Saiphoyon was the last and greatest of the Second Empire Romantic philosophers, though his ideas would be continued by later philosophers. He led a quiet and secluded life, teaching philosophy in his early life, but after about 600, the Republicans well as the Imperialists when Ruthopheax I took charge, became increasingly hostile to this sort of hermetic philosophy, as they saw it. Between 600 and 630 all the old Second Empire styles of philosophy were banned, and many philosophers imprisoned or killed. Saiphoyon retired to private life, and most of what he wrote was kept secret by himself after 605 and for decades after was little known. He died, virtually unknown and penniless in 629.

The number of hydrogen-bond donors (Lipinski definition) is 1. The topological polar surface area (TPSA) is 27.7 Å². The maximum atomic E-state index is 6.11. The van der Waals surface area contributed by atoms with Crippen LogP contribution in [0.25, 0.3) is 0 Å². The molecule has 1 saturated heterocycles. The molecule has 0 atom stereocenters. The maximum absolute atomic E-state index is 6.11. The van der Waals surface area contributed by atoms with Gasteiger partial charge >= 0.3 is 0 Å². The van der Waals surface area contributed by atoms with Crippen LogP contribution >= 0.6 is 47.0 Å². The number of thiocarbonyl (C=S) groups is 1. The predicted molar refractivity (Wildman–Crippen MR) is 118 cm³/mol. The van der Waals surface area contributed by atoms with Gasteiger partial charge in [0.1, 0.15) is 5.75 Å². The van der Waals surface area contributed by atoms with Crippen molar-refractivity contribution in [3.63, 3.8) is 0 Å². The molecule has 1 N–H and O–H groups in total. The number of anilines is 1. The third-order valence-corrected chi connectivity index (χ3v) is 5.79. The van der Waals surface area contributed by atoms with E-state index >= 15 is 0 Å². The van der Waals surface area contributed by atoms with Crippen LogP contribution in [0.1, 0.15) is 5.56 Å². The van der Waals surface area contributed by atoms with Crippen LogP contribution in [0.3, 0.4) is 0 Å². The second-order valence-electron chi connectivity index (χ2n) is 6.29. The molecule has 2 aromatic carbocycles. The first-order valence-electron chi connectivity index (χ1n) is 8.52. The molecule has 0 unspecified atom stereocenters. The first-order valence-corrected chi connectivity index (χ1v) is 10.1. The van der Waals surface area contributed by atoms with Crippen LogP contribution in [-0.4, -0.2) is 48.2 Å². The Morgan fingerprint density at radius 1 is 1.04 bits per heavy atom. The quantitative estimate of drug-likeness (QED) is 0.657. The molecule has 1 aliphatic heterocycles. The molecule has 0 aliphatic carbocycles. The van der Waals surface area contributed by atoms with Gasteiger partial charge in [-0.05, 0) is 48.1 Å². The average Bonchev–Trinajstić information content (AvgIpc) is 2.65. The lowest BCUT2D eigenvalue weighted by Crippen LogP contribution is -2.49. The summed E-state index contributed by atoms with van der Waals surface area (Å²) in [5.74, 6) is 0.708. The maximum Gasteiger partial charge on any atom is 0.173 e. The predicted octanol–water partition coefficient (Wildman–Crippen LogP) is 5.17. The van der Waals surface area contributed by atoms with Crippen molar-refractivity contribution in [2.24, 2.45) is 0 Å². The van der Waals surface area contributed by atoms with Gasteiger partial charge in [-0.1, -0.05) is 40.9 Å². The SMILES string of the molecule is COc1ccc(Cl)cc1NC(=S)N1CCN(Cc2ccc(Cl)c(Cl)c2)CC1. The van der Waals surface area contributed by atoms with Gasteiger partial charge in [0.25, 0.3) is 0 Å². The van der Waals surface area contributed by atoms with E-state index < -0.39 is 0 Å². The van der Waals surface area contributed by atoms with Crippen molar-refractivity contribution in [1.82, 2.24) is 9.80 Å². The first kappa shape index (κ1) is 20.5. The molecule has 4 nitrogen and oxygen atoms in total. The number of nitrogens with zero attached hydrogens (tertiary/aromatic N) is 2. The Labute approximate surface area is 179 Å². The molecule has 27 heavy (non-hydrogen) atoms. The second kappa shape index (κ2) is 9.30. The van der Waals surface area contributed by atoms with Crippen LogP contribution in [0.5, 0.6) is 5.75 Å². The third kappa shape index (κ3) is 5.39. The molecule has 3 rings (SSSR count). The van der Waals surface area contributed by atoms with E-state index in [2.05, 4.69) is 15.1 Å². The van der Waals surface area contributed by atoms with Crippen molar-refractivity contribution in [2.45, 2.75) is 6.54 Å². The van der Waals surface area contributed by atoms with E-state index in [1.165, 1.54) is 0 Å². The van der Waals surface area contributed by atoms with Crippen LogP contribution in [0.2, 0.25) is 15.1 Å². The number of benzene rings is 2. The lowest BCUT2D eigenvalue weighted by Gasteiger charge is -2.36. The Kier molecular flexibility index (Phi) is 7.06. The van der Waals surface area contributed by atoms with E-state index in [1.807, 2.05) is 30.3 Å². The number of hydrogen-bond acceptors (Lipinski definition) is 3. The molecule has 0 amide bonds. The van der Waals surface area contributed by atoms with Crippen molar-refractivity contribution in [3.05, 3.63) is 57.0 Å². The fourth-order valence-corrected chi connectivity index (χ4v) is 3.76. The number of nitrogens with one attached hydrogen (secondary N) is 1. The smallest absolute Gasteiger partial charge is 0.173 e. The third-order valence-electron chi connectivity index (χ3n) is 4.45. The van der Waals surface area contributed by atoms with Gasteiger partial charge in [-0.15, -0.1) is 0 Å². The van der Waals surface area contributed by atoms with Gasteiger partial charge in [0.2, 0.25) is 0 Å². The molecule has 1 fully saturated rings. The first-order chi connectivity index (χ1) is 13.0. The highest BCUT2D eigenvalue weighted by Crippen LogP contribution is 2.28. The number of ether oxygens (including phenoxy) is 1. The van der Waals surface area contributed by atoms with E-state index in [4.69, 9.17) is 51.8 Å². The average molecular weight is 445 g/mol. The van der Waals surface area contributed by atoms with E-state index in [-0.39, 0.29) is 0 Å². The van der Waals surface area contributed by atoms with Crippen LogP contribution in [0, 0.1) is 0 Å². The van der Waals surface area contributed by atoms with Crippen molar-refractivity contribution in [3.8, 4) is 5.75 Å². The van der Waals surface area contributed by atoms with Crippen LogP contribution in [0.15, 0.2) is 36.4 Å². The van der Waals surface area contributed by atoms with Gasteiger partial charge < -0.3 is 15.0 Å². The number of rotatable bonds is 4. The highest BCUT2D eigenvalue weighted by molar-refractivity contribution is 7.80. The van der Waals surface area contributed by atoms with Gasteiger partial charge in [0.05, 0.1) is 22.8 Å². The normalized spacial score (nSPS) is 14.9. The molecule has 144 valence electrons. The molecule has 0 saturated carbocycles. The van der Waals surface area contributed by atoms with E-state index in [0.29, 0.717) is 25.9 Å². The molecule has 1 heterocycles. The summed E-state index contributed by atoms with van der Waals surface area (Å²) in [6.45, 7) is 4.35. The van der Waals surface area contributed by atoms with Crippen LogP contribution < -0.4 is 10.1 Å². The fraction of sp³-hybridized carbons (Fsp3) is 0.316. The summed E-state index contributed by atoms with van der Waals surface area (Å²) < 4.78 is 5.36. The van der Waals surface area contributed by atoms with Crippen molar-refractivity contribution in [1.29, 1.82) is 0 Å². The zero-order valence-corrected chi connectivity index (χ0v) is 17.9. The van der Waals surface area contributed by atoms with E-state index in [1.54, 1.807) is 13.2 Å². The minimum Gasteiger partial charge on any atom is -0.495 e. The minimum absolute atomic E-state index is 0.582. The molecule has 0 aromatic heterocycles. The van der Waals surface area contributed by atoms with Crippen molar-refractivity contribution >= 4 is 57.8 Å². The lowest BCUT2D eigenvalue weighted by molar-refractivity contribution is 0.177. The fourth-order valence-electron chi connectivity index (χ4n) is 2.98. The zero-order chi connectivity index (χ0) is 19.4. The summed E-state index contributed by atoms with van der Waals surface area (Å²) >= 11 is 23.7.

The future now lay open for a very different sort of thought - one with a social background where Religion was all important, and philosophy was considered as a minor, almost superfluous and potentially dangerous pastime. The exemplar of the new philosophy was Sunon Geledin, and his teachings tied in closely with the ethos of the new rulers of the Empire, and with the new religion of the Empire, State Theism.

To read the next part of this history, click on Atlantean philosophy & religion- 650 - 740